On the way home from the Isle of Wight Festival 2022, my walking companion commented that he had never been to the Glastonbury Festival and would very much like to.
It's been a few years since my last Glastonbury Festival, but pre-children I went three or four times over about six or seven years. The vagueness on my part is not down to a drug-induced haze but just a poor memory.
Anyway, I do recall a couple of key differences between Glastonbury and the Isle of Wight festival which we debated during our walk back to the cinema car park.
Glastonbury certainly has a longer list of big name bands each year and it's easy to be awed by this. It's a truly great festival and I'm not meaning to put a downer on it.
However, my experience is that the bands at Glastonbury are spread out over so many stages and such a large geographical area that you will only see a fraction of them.
The stage scheduling clashes are severe and I recall a couple of times where there wasn't much of interest to me personally for a few hours in the afternoon, and then there was an almighty collision of five or six great bands all appearing at once.
This is presumably done for practical reasons with Glastonbury being attended by about 210,000 people in 2022 once you include artists, workers, blaggers and people who actually bought a ticket. I'm no expert on crowd management but spreading people out is presumably a lot safer than having everything watching one act.
Definitive figures for the Isle of Wight Festival 2022 are hard to come by, with some reports saying 50,000 attended and others saying 'over 90,000'. I'll update this blog if I get a final answer.
My most memorable stage clash at Glastonbury was choosing between Iggy and the Stooges and The Killers. At the time, I liked both and couldn't decide where to land. Watching a bit of each isn't an easy option because the crowd size and venue is so large that walking between stages is slow. Add in a little rain and the mud soon slows you down as you squelch and slide around. The worst was when the mud turned from a chocolate mousse consistency to a sticky brownie consistency. Boots became stuck after each step and you soon decided to stay put.
Incidentally, I chose The Stooges but the rest of my companions chose The Killers. The Stooges was an excellent gig which included a mass stage invasion and someone unfurling a banner which called for the return of the Wispa.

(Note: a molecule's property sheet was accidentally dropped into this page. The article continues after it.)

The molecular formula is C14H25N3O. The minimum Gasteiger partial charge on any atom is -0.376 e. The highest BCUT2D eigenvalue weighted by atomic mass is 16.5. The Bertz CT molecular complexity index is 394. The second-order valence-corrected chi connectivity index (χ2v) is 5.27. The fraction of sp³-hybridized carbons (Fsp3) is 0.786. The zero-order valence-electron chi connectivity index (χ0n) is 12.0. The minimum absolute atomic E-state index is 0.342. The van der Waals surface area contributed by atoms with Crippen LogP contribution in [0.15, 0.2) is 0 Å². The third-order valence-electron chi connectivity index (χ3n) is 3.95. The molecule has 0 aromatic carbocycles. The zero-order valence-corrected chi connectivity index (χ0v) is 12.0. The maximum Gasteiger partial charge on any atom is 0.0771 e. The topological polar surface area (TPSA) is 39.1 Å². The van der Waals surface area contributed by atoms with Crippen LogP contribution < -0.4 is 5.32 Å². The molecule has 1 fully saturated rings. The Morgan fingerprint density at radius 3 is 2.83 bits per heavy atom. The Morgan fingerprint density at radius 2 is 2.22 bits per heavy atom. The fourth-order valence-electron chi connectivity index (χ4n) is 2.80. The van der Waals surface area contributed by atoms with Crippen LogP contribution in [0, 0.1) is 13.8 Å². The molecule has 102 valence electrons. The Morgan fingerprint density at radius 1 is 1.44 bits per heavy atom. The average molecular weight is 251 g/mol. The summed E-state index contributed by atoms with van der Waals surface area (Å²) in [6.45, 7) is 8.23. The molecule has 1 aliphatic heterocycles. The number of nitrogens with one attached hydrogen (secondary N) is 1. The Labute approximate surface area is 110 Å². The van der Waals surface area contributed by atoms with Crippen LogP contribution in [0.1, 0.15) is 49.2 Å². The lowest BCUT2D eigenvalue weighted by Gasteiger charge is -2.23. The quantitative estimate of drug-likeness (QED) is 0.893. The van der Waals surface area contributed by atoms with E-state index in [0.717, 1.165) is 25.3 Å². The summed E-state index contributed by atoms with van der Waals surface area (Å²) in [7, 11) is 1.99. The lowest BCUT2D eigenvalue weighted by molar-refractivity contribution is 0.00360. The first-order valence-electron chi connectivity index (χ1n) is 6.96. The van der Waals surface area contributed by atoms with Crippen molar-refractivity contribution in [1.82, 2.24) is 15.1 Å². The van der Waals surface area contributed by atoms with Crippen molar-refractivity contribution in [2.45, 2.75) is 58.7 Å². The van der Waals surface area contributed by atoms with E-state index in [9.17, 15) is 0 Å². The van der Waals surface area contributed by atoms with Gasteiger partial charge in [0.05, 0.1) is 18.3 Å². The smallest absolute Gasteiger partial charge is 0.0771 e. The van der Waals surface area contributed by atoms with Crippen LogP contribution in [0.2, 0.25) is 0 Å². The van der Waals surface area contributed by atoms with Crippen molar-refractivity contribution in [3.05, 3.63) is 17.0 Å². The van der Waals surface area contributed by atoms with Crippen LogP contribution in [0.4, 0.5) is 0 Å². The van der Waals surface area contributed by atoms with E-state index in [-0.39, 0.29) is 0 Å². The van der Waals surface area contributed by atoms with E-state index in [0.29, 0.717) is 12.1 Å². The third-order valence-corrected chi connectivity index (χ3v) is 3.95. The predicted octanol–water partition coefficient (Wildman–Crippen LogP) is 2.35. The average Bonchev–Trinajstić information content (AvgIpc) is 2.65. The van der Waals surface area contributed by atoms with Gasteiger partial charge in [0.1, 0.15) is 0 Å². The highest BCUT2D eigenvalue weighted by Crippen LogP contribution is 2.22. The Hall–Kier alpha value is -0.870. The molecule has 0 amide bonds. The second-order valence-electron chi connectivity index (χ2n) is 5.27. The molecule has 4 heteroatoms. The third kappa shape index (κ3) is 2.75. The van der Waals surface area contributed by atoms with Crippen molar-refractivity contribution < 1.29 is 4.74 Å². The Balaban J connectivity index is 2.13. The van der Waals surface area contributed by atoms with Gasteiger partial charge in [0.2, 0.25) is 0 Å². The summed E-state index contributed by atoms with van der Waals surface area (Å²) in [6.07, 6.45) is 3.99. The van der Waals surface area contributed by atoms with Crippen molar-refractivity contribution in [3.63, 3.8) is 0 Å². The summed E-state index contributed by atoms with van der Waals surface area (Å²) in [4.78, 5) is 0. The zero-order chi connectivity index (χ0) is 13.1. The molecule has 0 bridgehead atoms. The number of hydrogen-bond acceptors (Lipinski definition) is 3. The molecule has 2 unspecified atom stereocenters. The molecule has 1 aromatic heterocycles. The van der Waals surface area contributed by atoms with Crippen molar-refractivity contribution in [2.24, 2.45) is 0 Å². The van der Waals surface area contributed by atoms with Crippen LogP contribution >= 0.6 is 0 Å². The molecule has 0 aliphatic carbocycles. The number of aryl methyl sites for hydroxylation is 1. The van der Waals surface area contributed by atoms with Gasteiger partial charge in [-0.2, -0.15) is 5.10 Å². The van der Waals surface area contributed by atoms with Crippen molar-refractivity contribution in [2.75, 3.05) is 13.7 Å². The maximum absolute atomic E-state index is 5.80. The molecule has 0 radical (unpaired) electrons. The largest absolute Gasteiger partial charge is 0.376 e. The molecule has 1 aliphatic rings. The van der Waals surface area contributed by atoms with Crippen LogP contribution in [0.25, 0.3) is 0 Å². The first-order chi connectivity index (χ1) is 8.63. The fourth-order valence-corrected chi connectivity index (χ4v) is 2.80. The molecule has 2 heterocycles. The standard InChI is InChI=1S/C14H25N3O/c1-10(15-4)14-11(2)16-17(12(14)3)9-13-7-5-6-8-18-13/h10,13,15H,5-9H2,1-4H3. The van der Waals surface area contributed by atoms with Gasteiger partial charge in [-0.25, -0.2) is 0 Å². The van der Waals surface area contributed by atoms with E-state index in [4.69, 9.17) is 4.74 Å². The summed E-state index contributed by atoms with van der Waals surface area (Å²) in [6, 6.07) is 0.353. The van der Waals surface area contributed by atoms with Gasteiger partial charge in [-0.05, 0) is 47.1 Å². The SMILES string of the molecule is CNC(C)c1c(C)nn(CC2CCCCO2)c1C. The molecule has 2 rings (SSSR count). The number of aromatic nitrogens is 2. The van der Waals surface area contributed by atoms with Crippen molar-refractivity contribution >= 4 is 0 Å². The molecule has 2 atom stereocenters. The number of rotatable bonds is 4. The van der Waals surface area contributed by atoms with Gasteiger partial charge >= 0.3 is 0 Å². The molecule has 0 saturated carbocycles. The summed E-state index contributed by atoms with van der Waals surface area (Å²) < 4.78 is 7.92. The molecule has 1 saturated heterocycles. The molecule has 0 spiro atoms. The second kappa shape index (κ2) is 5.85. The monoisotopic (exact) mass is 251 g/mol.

On the Friday night of the same festival, I had to choose between Arctic Monkeys, Bjork, Hot Chip, Spiritualized, Damien Rice, Fatboy Slim and The Waterboys. I chose Bjork, but I would have happily watched any of the others.
The Isle of Wight Festival does occasionally have Main Stage/Big Top clashes but they are not so severe. Watching half and half is also quite feasible if you don't mind watching from a distance. There are several other stages but they tend to be local artists and up and coming acts which you can stumble upon rather than big names with big queues.
The differing ticket price is also worth a mention. In 2011, Glastonbury was £195 and the Isle of Wight festival was £175.
In 2022, Glastonbury had increased £85 to £280 whilst the Isle of Wight Festival had only increased by £20 up to £195. For islanders, tickets were only £145, putting them at about half the price of Glastonbury.
I'm not trying to start a rivalry between the two festivals. They are very different beasts and they both have a great history and heart. I've had a great time at both. I just felt that the Glastonbury weekend was a good moment to share our post-festival debate.
I also appreciate that this is far from a comprehensive comparison. I haven't dipped into the cost of a portion of chips, the convenience for travelling, the cleanliness of the toilets or the queue time to get in. I'll leave that for another day when I've drawn up some graphs and charts.
Isle of Wight Guru's Blog